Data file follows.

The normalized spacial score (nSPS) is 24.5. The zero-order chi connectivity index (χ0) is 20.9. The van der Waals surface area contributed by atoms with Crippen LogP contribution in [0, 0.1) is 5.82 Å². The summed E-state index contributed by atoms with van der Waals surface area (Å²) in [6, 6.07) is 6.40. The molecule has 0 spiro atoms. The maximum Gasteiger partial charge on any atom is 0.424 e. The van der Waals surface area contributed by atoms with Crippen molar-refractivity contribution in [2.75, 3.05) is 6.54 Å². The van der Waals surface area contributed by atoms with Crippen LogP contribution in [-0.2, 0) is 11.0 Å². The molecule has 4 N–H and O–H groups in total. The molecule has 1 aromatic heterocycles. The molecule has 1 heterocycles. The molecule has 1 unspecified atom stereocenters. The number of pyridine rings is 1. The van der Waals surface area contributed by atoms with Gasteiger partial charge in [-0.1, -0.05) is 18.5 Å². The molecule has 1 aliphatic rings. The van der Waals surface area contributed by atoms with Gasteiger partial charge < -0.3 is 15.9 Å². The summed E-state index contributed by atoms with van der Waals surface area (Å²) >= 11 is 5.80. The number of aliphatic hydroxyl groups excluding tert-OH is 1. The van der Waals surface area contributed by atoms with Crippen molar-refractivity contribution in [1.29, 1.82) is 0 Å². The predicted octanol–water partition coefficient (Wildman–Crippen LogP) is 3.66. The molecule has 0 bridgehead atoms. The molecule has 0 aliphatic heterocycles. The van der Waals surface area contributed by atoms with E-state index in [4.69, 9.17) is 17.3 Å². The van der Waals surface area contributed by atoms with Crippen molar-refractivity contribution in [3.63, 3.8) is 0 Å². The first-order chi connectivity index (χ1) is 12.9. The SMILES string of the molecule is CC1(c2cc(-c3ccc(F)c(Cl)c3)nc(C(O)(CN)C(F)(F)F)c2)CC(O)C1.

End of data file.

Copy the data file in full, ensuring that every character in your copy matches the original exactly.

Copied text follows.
The normalized spacial score (nSPS) is 24.5. The zero-order chi connectivity index (χ0) is 20.9. The van der Waals surface area contributed by atoms with Crippen LogP contribution in [0, 0.1) is 5.82 Å². The summed E-state index contributed by atoms with van der Waals surface area (Å²) in [6, 6.07) is 6.40. The molecule has 0 spiro atoms. The maximum Gasteiger partial charge on any atom is 0.424 e. The van der Waals surface area contributed by atoms with Crippen molar-refractivity contribution in [2.75, 3.05) is 6.54 Å². The van der Waals surface area contributed by atoms with Crippen LogP contribution in [-0.2, 0) is 11.0 Å². The molecule has 4 N–H and O–H groups in total. The molecule has 1 aromatic heterocycles. The molecule has 1 heterocycles. The molecule has 1 unspecified atom stereocenters. The number of pyridine rings is 1. The van der Waals surface area contributed by atoms with Gasteiger partial charge in [-0.1, -0.05) is 18.5 Å². The molecule has 1 aliphatic rings. The van der Waals surface area contributed by atoms with Gasteiger partial charge < -0.3 is 15.9 Å². The summed E-state index contributed by atoms with van der Waals surface area (Å²) >= 11 is 5.80. The number of aliphatic hydroxyl groups excluding tert-OH is 1. The van der Waals surface area contributed by atoms with Crippen molar-refractivity contribution in [1.29, 1.82) is 0 Å². The predicted octanol–water partition coefficient (Wildman–Crippen LogP) is 3.66. The molecule has 0 bridgehead atoms. The molecule has 0 aliphatic heterocycles. The van der Waals surface area contributed by atoms with E-state index in [4.69, 9.17) is 17.3 Å². The van der Waals surface area contributed by atoms with Crippen molar-refractivity contribution in [3.63, 3.8) is 0 Å². The first-order chi connectivity index (χ1) is 12.9. The SMILES string of the molecule is CC1(c2cc(-c3ccc(F)c(Cl)c3)nc(C(O)(CN)C(F)(F)F)c2)CC(O)C1.